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Posts Tagged ‘rainbow’

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The calendar says we have more days of summer to come, but for school children, it’s over. Also for me.

For a variety of reasons, it wasn’t my happiest summer, but one has to be grateful for the beauties all around. It certainly is my favorite season for taking pictures. In winter, after I’ve shot all the snow-covered fences and bent-over trees, the photographic opportunities are mostly versions of gray. I’m no Sally Mann, in love with black and white, although I want to get better at finding curious shadows in winter.

The photo collection below starts with the working harbor where one boards the boat to New Shoreham and continues into sights that caught my eye in late August: horse chestnuts, Dusty Miller holding down the fragile dunes, a house sign with a sailboat, a gallery sign with a scarecrow, and the famous Painted Rock. I was so happy to see that 2018 at last had a good piece of art on the rock, not to mention that it stayed up a whole day without getting sloppily spray-painted over. The local paper promised to print my picture of the octopus side and seek out the artist.

Finally, I give you a curious sunset rainbow on an oppressively hot and humid evening. The weather had really gotten me down when this rainbow showed up, so beautiful I felt like saying, Sorry, Sorry, because one needs to remind oneself when feeling down that one won’t always feel that way.

This rainbow was amazing in a couple ways. First of all, there wasn’t even any rain: The air was just loaded with moisture. Second, the sunset on the clouds seemed to spread out the rainbow into several times its true size.

You have to be grateful for these things when you see them.

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Something reader KerryCan said in a comment one day got me thinking that I’d like to see if I could get a photo of Providence that could make a part of the city pass for rural. At first, I found only bland vacant lots left over from the rerouting of route 195. Then I went to Blackstone Park, where a treehugger tree and an ersatz teepee caught my eye.

The soccer-playing kid is in a suburban-looking area on the East Side, and the glowing tunnel is right downtown.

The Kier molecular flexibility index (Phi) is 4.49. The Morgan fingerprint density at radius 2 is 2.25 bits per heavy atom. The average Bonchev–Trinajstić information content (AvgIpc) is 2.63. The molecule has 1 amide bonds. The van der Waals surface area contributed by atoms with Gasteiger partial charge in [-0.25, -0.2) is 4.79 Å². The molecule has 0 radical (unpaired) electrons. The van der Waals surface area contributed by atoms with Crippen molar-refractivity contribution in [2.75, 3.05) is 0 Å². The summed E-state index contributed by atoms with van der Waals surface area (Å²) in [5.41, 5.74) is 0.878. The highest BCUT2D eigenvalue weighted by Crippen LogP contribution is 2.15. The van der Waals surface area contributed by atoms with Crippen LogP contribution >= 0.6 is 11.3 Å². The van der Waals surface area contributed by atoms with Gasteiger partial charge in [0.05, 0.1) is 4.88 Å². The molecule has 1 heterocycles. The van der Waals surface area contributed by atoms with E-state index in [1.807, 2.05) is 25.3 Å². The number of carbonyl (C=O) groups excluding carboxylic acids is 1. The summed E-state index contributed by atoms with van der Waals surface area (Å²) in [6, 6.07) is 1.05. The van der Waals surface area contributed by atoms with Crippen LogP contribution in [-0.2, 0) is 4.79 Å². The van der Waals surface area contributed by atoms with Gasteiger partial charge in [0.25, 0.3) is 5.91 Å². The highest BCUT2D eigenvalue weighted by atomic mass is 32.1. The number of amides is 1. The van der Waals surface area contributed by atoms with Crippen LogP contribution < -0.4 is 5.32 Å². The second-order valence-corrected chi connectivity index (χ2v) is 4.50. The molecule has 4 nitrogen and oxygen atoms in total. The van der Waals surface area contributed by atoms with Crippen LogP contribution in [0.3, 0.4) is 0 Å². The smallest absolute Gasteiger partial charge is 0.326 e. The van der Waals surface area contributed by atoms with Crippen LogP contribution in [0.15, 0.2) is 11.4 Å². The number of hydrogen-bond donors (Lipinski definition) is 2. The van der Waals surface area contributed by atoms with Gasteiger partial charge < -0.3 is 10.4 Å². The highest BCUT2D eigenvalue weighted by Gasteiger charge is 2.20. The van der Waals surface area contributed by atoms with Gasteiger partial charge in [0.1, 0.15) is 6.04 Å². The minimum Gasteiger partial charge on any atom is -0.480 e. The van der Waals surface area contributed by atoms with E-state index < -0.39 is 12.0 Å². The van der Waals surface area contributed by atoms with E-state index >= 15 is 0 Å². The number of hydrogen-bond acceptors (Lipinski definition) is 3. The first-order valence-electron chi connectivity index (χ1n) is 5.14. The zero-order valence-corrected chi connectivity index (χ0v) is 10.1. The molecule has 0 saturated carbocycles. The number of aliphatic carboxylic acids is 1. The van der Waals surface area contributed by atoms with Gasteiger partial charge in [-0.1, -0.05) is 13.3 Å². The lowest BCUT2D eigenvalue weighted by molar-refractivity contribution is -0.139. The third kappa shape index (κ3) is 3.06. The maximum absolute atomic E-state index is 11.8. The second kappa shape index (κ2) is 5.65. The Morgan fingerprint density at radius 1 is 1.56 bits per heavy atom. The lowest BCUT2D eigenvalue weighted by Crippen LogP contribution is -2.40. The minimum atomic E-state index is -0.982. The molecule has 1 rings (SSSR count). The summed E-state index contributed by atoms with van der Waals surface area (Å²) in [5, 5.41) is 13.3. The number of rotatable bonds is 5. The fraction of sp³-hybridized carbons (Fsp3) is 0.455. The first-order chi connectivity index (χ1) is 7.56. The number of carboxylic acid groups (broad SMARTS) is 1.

I thought the sandbox looked lonely.

In Massachusetts, I went looking for skunk cabbage and jack-in-the-pulpit plants, but it was too early. Not spring yet. I did hear peepers. And I saw gracefully rotting tree stumps, a bird on a mailbox, and a wonderful rainbow.

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As usual, the Fort Point area is swimming in art this September. The few examples below don’t begin to scratch the surface, but they caught my eye: a longtime mural in a Farnsworth Street garage, a mosaic at Channel Center, and the rainbow-like installation “Shimmer” that draws a smile from many passersby.

Says the Fort Point Arts site, “ ‘Shimmer‘ is a temporary public art installation by Fort Point artists Claudia Ravaschiere and Michael Moss. Using the refractive qualities of florescent and jewel toned plexi glass, this piece activates the the Congress Street Bridge and changes the public perception of a familiar urban environment.  The piece is constructed to catch the natural and ambient light to create a luminous field of color and alternating hues. The visual impact of the’ Shimmer’ will change as the light changes throughout the day.”

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Wish I could have captured the transformation of the sky over Boston about 4:30 this afternoon. It was like a sci-fi flic of a force from outer space taking over the world in one fell swoop. One minute the sky outside my window was all blue sunshine and puffy white clouds — the next, an ominous dark front was racing out of the northeast and eating everything in its path.

I would have liked a picture to contribute to Sharon Silverman’s art installation. She is building one in December and needs sky photos in a 4″x6″ print form (only sky, no buildings or trees or anything else in the picture): Sharon Silverman, P.O. Box 1212, Haverhill, MA 01831, silvermanarts@comcast.net.

Sharon says, “Remember to put your name and address on a separate piece of paper so that you can be added to the list of artists who are contributing their work to this project.” It sounded like a rare chance to be an “artist.”

I have quite a few sky pictures, but could round up only two for Sharon that didn’t have anything else in them. (Maybe only one, since a bird showed up in a print.)

Here are a few recent sky photos — two that are just sky.

And check my previous post on ForSpaciousSkies.com.

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First there were ghost leaves embedded in the sidewalks. And then … mystery messages.

 

 

 

 

 

 

 

 

 

 

 

 

 

 

 

 

 

 

 

 

 

 

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